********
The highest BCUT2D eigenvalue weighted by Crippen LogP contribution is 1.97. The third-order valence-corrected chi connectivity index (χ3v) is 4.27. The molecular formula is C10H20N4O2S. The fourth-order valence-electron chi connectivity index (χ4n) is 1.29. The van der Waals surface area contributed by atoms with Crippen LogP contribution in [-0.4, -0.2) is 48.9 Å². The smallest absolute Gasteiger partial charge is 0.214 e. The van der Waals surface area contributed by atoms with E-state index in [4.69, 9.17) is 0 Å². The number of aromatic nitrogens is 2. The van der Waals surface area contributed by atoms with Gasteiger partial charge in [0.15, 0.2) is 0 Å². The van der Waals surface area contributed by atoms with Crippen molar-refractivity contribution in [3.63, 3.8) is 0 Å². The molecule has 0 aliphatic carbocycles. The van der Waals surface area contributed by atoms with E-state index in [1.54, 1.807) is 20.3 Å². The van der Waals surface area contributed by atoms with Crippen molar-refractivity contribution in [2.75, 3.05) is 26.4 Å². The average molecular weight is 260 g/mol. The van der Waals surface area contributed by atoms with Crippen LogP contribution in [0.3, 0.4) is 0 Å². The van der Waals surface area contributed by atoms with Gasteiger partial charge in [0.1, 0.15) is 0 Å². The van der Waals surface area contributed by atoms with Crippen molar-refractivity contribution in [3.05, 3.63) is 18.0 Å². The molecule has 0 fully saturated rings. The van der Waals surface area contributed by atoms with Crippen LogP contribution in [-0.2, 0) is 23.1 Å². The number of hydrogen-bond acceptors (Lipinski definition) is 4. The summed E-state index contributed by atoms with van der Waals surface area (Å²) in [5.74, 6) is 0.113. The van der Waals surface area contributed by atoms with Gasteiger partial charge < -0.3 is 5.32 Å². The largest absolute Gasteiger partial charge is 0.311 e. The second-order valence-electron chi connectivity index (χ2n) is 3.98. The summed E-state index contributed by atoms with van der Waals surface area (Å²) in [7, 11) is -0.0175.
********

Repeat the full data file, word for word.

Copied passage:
The highest BCUT2D eigenvalue weighted by Crippen LogP contribution is 1.97. The third-order valence-corrected chi connectivity index (χ3v) is 4.27. The molecular formula is C10H20N4O2S. The fourth-order valence-electron chi connectivity index (χ4n) is 1.29. The van der Waals surface area contributed by atoms with Crippen LogP contribution in [-0.4, -0.2) is 48.9 Å². The smallest absolute Gasteiger partial charge is 0.214 e. The van der Waals surface area contributed by atoms with E-state index in [4.69, 9.17) is 0 Å². The number of aromatic nitrogens is 2. The van der Waals surface area contributed by atoms with Gasteiger partial charge in [0.15, 0.2) is 0 Å². The van der Waals surface area contributed by atoms with Crippen molar-refractivity contribution in [3.63, 3.8) is 0 Å². The molecule has 0 aliphatic carbocycles. The van der Waals surface area contributed by atoms with E-state index in [1.54, 1.807) is 20.3 Å². The van der Waals surface area contributed by atoms with Crippen molar-refractivity contribution in [2.75, 3.05) is 26.4 Å². The average molecular weight is 260 g/mol. The van der Waals surface area contributed by atoms with Crippen LogP contribution in [0.3, 0.4) is 0 Å². The van der Waals surface area contributed by atoms with Gasteiger partial charge in [0.1, 0.15) is 0 Å². The van der Waals surface area contributed by atoms with Crippen molar-refractivity contribution in [3.05, 3.63) is 18.0 Å². The molecule has 0 fully saturated rings. The van der Waals surface area contributed by atoms with Crippen LogP contribution in [-0.2, 0) is 23.1 Å². The number of hydrogen-bond acceptors (Lipinski definition) is 4. The summed E-state index contributed by atoms with van der Waals surface area (Å²) in [5.74, 6) is 0.113. The van der Waals surface area contributed by atoms with Gasteiger partial charge < -0.3 is 5.32 Å². The largest absolute Gasteiger partial charge is 0.311 e. The second-order valence-electron chi connectivity index (χ2n) is 3.98. The summed E-state index contributed by atoms with van der Waals surface area (Å²) in [7, 11) is -0.0175.